the relevant time frame and that had not been extinguished prior to the requested tolling period.
While the Third Circuit acknowledged that substantive rights are tied up in statutes of repose, see
Lieberman, 432 F.3d at 492, those rights are neither abridged nor modified by applying American
Pipe tolling here, because no new causes of action would be created by the mere application of the
Therefore, I find that American Pipe tolling applies in this case. As stated supra, the statute
of repose in 28 U.S.C. § 1658(b)(2), which applies to Plaintiffs’ Section 10(b) and 20(a) securities
fraud claims, begins to run on the date of the date of the last alleged misrepresentation. Here, the
last alleged misrepresentations at issue here were made by Schering on November 19, 2007, and
by Merck on January 30, 2008. Compl. ¶¶ 287–89; North Sound Compl. dated Jan. 13, 2014, No.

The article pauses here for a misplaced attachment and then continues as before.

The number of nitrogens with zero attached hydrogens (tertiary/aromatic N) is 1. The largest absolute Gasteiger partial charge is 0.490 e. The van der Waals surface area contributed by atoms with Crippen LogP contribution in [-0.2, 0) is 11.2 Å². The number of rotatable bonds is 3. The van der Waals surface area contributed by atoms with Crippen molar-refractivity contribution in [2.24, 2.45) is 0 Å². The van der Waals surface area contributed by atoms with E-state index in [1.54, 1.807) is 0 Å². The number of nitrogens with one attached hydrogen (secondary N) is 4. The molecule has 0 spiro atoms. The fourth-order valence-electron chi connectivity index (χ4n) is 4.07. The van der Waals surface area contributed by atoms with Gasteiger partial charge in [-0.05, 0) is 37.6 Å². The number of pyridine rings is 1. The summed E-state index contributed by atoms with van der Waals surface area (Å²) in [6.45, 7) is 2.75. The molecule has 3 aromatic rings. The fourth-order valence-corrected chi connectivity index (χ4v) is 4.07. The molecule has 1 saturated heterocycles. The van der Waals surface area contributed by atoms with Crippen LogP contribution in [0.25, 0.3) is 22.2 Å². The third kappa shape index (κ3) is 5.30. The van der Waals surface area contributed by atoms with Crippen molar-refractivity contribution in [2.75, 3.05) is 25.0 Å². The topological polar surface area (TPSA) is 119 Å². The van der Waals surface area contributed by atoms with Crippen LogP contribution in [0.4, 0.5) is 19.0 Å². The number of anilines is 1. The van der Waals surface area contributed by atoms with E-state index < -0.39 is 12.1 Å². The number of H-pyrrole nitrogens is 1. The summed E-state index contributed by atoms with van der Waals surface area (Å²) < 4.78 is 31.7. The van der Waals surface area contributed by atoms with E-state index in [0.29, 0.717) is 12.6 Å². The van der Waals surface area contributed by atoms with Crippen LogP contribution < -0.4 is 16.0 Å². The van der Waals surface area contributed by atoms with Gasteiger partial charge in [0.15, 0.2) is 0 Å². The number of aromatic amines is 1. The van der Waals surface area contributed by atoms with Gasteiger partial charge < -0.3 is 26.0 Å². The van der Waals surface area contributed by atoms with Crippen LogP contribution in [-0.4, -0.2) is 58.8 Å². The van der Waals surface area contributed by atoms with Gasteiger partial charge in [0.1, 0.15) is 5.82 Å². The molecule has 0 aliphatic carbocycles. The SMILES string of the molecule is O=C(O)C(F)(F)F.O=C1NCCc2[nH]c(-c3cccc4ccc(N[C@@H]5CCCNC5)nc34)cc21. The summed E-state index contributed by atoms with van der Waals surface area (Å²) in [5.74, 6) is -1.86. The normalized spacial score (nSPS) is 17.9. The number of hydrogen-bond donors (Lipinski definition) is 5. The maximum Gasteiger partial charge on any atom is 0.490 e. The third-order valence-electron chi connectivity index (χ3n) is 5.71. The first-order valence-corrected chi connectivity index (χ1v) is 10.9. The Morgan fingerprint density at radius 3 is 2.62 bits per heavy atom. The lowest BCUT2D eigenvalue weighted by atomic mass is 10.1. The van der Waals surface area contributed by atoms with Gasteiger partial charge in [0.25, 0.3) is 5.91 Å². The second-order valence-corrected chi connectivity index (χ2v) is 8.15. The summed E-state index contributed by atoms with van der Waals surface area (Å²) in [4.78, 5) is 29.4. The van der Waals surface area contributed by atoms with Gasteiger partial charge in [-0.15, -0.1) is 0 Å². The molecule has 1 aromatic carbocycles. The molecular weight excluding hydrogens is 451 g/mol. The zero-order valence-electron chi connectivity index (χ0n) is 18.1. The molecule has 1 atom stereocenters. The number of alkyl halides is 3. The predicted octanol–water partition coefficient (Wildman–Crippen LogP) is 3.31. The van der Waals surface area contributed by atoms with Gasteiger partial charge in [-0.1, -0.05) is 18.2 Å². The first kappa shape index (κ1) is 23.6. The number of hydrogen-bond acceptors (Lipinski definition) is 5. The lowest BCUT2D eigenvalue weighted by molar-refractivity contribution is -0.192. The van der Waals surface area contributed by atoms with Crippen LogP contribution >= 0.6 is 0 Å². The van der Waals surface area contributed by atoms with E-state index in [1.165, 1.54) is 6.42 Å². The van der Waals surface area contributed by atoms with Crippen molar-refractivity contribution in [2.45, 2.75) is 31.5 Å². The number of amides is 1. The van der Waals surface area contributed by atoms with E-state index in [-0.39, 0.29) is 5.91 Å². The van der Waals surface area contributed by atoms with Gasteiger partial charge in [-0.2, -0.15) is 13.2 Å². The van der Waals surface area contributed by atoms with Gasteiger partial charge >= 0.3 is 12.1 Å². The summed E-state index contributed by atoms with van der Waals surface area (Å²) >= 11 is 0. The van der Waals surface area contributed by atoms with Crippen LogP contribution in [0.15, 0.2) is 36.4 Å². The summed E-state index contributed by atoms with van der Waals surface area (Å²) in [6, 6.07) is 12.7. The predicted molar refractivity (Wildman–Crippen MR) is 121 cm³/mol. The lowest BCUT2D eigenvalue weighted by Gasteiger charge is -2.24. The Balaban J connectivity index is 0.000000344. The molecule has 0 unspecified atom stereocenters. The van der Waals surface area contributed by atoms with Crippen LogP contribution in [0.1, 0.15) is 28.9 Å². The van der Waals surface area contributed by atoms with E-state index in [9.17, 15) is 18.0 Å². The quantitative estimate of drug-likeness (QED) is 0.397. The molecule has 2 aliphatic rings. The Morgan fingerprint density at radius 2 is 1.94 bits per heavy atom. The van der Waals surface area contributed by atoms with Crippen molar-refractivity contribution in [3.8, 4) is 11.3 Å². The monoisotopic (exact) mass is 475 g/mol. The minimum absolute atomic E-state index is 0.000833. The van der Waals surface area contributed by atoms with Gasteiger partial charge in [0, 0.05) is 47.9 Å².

03:14-cv-242 (FLW) (DEA), ¶¶ 317–18. Meanwhile, the statute of repose in 15 U.S.C. 78t-1(b)(4),
Both parties argue that policy and equity considerations favor their interpretation of American
Pipe and its application to the statutes of repose at issue here. Defendants argue that “[r]ather than
proceeding in tandem with the Vytorin Class Actions that were before Judge Cavanaugh from
2008 to 2013—when documents were produced, witness were deposed, and trial preparations were
completed—Plaintiffs now seek to bring four new lawsuits that assert virtually identical claims
before this Court. Aside from being legally foreclosed by the [REA], interpreting American Pipe